Artist Sam Messer ART ’82 began his talk at the School of Art on Tuesday afternoon by reading the definitions of the words “gaze,” “present,” “space” and “sensation.”

In his artist’s talk entitled “On Time and Painting,” Messer, a Brooklyn-based painter as well as professor and associate dean at the School of Art, challenged his listeners to realize that every painting has multiple meanings. He went on to discuss different periods in his own career, highlighting the way he depicts the passage of time in his work. As each painting has multiple meanings, he said, so can each artist pursue many alternative paths.

Messer argued that people are among the most inspiring subjects for a painting, adding that he has found that painting is a great way to meet new people. He emphasized to the audience the capacity of a human subject to capture life’s poignant moments.

The artist spoke at length about his relationship with American artist John Serl. Serl and Messer met when the former was 96, and Messer eventually painted a series of portraits of Serl. Serl’s art was noted for containing narratives, Messer said, adding that his own portraits of Serl tell a narrative when viewed together — tracing their friendship from its beginning through Serl’s death at age 99.

Messer also described an etching he did of author Jonathan Safran Foer. While his portrayal of Serl occupied many different canvases, Messer said, he worked continuously for several years on one plate of Foer, which he frequently altered by either adding new elements or erasing existing ones. While both series portray the passage of time, he explained, the portraits of Serl allow him to trace the evolution of his style while the etching of Foer does not. The etching, the artist said, “holds cumulative time.”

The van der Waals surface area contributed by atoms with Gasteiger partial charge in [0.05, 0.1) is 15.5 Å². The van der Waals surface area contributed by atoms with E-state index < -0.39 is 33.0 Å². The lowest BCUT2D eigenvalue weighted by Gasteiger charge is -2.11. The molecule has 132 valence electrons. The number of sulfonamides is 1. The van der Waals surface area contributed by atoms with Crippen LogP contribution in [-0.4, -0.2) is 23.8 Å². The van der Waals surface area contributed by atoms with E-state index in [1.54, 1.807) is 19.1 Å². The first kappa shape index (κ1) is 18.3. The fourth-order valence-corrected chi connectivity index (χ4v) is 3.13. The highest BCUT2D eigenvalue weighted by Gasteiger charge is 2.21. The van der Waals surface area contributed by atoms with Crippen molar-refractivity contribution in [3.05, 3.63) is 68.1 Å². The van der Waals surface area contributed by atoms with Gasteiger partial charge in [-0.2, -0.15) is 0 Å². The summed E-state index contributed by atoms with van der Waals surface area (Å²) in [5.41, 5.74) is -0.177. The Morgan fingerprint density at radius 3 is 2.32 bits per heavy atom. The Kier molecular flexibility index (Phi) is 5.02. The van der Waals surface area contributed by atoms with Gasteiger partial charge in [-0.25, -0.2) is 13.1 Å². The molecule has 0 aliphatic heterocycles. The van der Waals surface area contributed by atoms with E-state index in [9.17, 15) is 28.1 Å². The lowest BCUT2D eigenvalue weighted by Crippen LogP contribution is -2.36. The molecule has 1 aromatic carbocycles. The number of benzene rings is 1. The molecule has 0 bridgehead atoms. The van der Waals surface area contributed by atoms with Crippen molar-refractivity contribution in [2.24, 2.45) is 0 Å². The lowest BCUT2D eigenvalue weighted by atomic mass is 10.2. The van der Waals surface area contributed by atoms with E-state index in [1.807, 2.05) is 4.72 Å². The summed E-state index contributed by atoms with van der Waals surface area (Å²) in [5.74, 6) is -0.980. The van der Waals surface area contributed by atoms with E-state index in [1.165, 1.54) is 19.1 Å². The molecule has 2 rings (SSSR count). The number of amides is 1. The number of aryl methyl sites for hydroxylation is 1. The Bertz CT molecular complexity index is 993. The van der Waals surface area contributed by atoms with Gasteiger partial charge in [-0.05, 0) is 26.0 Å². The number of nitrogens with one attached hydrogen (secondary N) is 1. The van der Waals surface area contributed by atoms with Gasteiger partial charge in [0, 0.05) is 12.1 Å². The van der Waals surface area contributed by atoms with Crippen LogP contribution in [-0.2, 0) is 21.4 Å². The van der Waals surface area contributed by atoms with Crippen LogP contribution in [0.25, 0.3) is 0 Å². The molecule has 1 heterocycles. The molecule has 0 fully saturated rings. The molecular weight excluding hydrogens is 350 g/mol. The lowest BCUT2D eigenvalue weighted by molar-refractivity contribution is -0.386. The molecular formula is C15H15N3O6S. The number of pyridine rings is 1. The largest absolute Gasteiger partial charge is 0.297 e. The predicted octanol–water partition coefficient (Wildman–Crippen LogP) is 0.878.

Hannah Flato ’14, one of Messer’s students who attended the talk, said she found the talk fascinating. She noted that she often does not have the opportunity to hear him speak about his own art during class, which is part of the reason why she enjoyed the lecture.

“As a professor, he’s really mindful about the use of time and process,” Flato said. “That’s why he’s such an amazing professor and painter.”

Every day upon entering class, Flato recalled, Messer had his students paint everything they saw outside of a window onto a single canvas, altering their works on a daily basis. While she found the exercise to be therapeutic and enjoyed seeing the work evolve, she said she could also discern Messer’s own artistic process in the assignment.

William Freedberg ’16, another student who attended the talk, said he found it “bizarre,” as Messer did not explicitly address the notion of time even though he used it as a framework throughout the talk.

“He approached the topic obliquely — he started with a theory-heavy but terse discussion of the gaze, and then addressed time in painting tangentially through a couple of different topics.”

Senior administrative assistant at the School of Art Kris Mandelbaum said that Messer’s talk was part of a new series of presentations created this year by the director of the Painting Department at the School of Art. The presentations aim to provide faculty members at the school with a platform to showcase their own work in a conversational manner.

Messer’s art is displayed in a number of public collections, including The Metropolitan Museum of Art and the Whitney Museum of American Art.